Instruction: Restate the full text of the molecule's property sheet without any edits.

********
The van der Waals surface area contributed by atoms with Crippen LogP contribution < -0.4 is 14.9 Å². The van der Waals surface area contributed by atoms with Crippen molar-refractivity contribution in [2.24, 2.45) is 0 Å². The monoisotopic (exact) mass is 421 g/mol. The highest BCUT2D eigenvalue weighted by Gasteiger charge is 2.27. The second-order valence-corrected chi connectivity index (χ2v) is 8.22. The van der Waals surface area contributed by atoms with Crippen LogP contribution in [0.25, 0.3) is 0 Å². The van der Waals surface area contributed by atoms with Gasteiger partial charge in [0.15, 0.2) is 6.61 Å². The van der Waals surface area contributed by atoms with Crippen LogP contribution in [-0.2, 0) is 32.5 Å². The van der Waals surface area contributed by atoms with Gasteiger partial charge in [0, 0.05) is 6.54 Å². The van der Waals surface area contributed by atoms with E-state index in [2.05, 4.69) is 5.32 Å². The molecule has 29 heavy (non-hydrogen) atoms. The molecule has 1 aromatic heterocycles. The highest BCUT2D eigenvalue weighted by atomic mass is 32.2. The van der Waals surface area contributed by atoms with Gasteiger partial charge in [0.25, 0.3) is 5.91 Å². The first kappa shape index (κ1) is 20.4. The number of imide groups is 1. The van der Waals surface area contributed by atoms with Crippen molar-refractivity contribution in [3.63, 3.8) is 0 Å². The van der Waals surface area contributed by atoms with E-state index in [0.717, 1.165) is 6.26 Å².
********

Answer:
The van der Waals surface area contributed by atoms with Crippen LogP contribution < -0.4 is 14.9 Å². The van der Waals surface area contributed by atoms with Crippen molar-refractivity contribution in [2.24, 2.45) is 0 Å². The monoisotopic (exact) mass is 421 g/mol. The highest BCUT2D eigenvalue weighted by Gasteiger charge is 2.27. The second-order valence-corrected chi connectivity index (χ2v) is 8.22. The van der Waals surface area contributed by atoms with Crippen LogP contribution in [0.25, 0.3) is 0 Å². The van der Waals surface area contributed by atoms with Gasteiger partial charge in [0.15, 0.2) is 6.61 Å². The van der Waals surface area contributed by atoms with Crippen LogP contribution in [-0.2, 0) is 32.5 Å². The van der Waals surface area contributed by atoms with Gasteiger partial charge in [0, 0.05) is 6.54 Å². The van der Waals surface area contributed by atoms with E-state index in [2.05, 4.69) is 5.32 Å². The molecule has 29 heavy (non-hydrogen) atoms. The molecule has 1 aromatic heterocycles. The highest BCUT2D eigenvalue weighted by atomic mass is 32.2. The van der Waals surface area contributed by atoms with Gasteiger partial charge in [0.25, 0.3) is 5.91 Å². The first kappa shape index (κ1) is 20.4. The number of imide groups is 1. The van der Waals surface area contributed by atoms with Crippen molar-refractivity contribution in [3.63, 3.8) is 0 Å². The van der Waals surface area contributed by atoms with E-state index in [0.717, 1.165) is 6.26 Å².